Bennett, A. F., and R. E. Lenski. 1996. Evolutionary adaptation to temperature. V. Adaptive mechanisms and correlated responses in experimental lines of Escherichia coli. Evolution 50:493-503.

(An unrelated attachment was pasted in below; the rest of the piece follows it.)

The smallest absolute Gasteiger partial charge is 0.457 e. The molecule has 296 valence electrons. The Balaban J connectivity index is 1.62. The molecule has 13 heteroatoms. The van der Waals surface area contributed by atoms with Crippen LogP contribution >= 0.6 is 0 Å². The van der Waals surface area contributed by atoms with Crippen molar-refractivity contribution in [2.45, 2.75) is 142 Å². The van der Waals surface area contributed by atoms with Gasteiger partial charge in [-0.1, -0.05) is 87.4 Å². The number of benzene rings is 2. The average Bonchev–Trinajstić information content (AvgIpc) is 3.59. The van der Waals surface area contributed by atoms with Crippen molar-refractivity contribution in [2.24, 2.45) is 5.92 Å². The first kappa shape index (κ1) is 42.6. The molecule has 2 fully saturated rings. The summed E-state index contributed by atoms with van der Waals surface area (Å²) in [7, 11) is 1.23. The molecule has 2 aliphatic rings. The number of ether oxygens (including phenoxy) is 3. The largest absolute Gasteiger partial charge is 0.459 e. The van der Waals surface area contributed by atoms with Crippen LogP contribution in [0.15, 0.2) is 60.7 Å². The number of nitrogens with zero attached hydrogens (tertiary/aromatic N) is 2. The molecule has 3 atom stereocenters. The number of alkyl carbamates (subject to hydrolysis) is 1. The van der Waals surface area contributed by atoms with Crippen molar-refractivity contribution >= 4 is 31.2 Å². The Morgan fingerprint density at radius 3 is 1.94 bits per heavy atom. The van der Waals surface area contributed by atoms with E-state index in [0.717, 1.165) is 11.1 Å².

We previously demonstrated temperature-specific genetic adaptation in experimental lines of Escherichia coil. Six initially identical populations were propagated for 2000 generations under each of five regimes: constant 20 degrees C, 32 degrees C, 37 degrees C, and 42 degrees C, and a daily switch between 32 degrees C and 42 degrees C. Glucose was the sole carbon source in all cases. Here, we examine the physiological bases of adaptation to determine whether the same mechanisms evolved among the replicate lines within each thermal regime and across different regimes. Specifically, we investigate whether changes in glucose transport may account for the temperature-specific adaptation. We compared each line's direct response of fitness to glucose with its correlated response to maltose; glucose and maltose enter the cell by different pathways, but their catabolism is identical. Except for lines maintained at the ancestral temperature (37 degrees C), almost all derived lines had significantly different fitnesses (relative to their common ancestor) in glucose and maltose, supporting the hypothesis that adaptation involved changes in glucose transport. An alternative explanation, that maltose transport decayed by genetic drift, appears unlikely for reasons that are discussed. Although most lines showed evidence of temperature-specific adaptation in glucose transport, several different mechanisms may underlie these improvements, as indicated by heterogeneity in correlated responses (across temperatures and substrates) among replicate lines adapted to the same regime. This heterogeneity provides a latent pool of genetic variation for responding to environmental change.